A supermarket data centre can crunch the numbers and find hitherto unknown links between buying patterns for different, often seemingly unrelated products, and use it to maximize revenue and generate valuable new sales.
So, given these things don't just happen by accident, why have Sainsburys chosen - from all their 20,000+ product lines - to put a special offer for super-soft bog roll onto a carton of milk?
Effective advertising is about either:
- offering to meet an existing customer need in a better way - your average Camden tramp buys Tennants Special Brew because it gets you smashed much quicker than normal larger,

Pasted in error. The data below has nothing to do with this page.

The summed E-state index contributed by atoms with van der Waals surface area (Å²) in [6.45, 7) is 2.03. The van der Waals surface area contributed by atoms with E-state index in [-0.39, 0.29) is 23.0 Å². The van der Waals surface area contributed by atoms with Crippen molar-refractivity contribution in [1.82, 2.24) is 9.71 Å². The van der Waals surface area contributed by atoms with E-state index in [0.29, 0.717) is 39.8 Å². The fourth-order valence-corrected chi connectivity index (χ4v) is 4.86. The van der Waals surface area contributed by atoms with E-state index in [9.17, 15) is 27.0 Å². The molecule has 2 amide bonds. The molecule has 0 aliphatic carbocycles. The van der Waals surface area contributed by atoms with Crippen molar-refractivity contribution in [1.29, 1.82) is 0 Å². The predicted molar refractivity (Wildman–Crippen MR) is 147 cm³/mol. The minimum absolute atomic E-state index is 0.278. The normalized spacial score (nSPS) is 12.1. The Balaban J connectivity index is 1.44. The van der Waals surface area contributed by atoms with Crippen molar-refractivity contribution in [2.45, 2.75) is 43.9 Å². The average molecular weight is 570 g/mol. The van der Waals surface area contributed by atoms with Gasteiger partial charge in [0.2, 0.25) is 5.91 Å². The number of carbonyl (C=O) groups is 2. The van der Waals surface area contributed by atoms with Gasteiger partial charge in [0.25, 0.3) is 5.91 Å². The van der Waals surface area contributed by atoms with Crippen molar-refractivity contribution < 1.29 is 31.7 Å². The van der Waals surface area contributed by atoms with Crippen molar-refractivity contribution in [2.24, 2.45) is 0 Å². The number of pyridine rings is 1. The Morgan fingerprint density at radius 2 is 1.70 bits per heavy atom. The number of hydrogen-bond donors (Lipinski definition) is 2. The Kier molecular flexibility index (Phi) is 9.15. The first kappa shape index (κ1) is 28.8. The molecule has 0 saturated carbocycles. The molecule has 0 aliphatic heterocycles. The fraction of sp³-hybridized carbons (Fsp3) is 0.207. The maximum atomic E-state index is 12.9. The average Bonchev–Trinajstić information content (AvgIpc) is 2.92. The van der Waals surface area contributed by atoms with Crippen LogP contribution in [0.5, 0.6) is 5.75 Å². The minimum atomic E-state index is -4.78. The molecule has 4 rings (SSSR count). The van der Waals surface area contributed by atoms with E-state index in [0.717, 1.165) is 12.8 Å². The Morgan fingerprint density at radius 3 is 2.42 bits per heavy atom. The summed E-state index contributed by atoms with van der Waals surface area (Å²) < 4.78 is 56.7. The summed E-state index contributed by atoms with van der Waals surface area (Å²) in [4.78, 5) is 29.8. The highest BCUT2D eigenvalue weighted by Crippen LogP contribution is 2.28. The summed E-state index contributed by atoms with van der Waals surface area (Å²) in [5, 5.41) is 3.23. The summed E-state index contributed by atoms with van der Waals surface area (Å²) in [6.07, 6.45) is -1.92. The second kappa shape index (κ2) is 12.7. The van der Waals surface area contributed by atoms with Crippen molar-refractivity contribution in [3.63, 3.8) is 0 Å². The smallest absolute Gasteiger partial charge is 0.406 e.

- creating a previously unknown customer need - classic example being the ipod. No-one needed one before they were invented, but now Apple's brilliant marketing has cleverly begat the ipod as a "must-have" desirable gadget
Applying these principles gives us the three following possibilities:
- Sainsburys milk creates unforeseen gastro-intestinal effects that may give you cause to buy hitherto unimaginable quantities of (super soft) toilet roll.
- People who buy milk at Sainsbury's generally don't wipe their ars-s properly, probably because they are too stingey to buy sufficient loo roll, so having a 50p offer may tempt them to enter the (highly profitable for Sainsburys) world of top-drawer anal hygiene.
- People who shop at Sainsburys are in such a hurry in the morning they eat their cornflakes on the bog.
Do they know something we don't ...?